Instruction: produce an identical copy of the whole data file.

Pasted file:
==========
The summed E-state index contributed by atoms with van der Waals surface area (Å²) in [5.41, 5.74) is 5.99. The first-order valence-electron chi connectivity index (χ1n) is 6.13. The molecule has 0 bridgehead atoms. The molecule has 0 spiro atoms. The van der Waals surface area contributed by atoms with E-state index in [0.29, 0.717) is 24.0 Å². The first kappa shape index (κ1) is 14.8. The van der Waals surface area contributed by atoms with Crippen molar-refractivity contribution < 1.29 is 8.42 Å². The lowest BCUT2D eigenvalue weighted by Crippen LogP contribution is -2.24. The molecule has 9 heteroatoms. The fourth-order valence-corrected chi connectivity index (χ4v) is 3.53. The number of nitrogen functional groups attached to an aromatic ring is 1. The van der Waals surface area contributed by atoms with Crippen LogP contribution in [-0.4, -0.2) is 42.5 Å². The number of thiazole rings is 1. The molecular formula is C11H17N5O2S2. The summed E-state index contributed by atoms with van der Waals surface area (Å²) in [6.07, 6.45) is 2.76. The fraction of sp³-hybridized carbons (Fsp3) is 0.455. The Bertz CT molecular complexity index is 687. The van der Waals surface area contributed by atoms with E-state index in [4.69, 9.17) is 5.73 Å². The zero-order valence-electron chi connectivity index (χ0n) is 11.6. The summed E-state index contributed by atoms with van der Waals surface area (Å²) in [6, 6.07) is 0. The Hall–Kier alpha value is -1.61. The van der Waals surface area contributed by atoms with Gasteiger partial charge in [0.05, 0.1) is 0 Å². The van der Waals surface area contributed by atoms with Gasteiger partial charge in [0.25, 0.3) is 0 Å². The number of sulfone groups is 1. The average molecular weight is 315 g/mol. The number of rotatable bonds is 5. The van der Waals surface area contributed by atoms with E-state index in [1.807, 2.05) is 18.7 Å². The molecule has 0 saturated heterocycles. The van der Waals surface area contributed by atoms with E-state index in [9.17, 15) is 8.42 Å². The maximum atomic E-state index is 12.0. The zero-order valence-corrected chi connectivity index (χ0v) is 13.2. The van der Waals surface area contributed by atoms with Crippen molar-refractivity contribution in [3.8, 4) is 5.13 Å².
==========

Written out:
The summed E-state index contributed by atoms with van der Waals surface area (Å²) in [5.41, 5.74) is 5.99. The first-order valence-electron chi connectivity index (χ1n) is 6.13. The molecule has 0 bridgehead atoms. The molecule has 0 spiro atoms. The van der Waals surface area contributed by atoms with E-state index in [0.29, 0.717) is 24.0 Å². The first kappa shape index (κ1) is 14.8. The van der Waals surface area contributed by atoms with Crippen molar-refractivity contribution < 1.29 is 8.42 Å². The lowest BCUT2D eigenvalue weighted by Crippen LogP contribution is -2.24. The molecule has 9 heteroatoms. The fourth-order valence-corrected chi connectivity index (χ4v) is 3.53. The number of nitrogen functional groups attached to an aromatic ring is 1. The van der Waals surface area contributed by atoms with Crippen LogP contribution in [-0.4, -0.2) is 42.5 Å². The number of thiazole rings is 1. The molecular formula is C11H17N5O2S2. The summed E-state index contributed by atoms with van der Waals surface area (Å²) in [6.07, 6.45) is 2.76. The fraction of sp³-hybridized carbons (Fsp3) is 0.455. The Bertz CT molecular complexity index is 687. The van der Waals surface area contributed by atoms with E-state index in [4.69, 9.17) is 5.73 Å². The zero-order valence-electron chi connectivity index (χ0n) is 11.6. The summed E-state index contributed by atoms with van der Waals surface area (Å²) in [6, 6.07) is 0. The Hall–Kier alpha value is -1.61. The van der Waals surface area contributed by atoms with Gasteiger partial charge in [0.05, 0.1) is 0 Å². The van der Waals surface area contributed by atoms with Gasteiger partial charge in [0.25, 0.3) is 0 Å². The number of sulfone groups is 1. The average molecular weight is 315 g/mol. The number of rotatable bonds is 5. The van der Waals surface area contributed by atoms with E-state index in [1.807, 2.05) is 18.7 Å². The molecule has 0 saturated heterocycles. The van der Waals surface area contributed by atoms with E-state index in [9.17, 15) is 8.42 Å². The maximum atomic E-state index is 12.0. The zero-order valence-corrected chi connectivity index (χ0v) is 13.2. The van der Waals surface area contributed by atoms with Crippen molar-refractivity contribution in [3.8, 4) is 5.13 Å².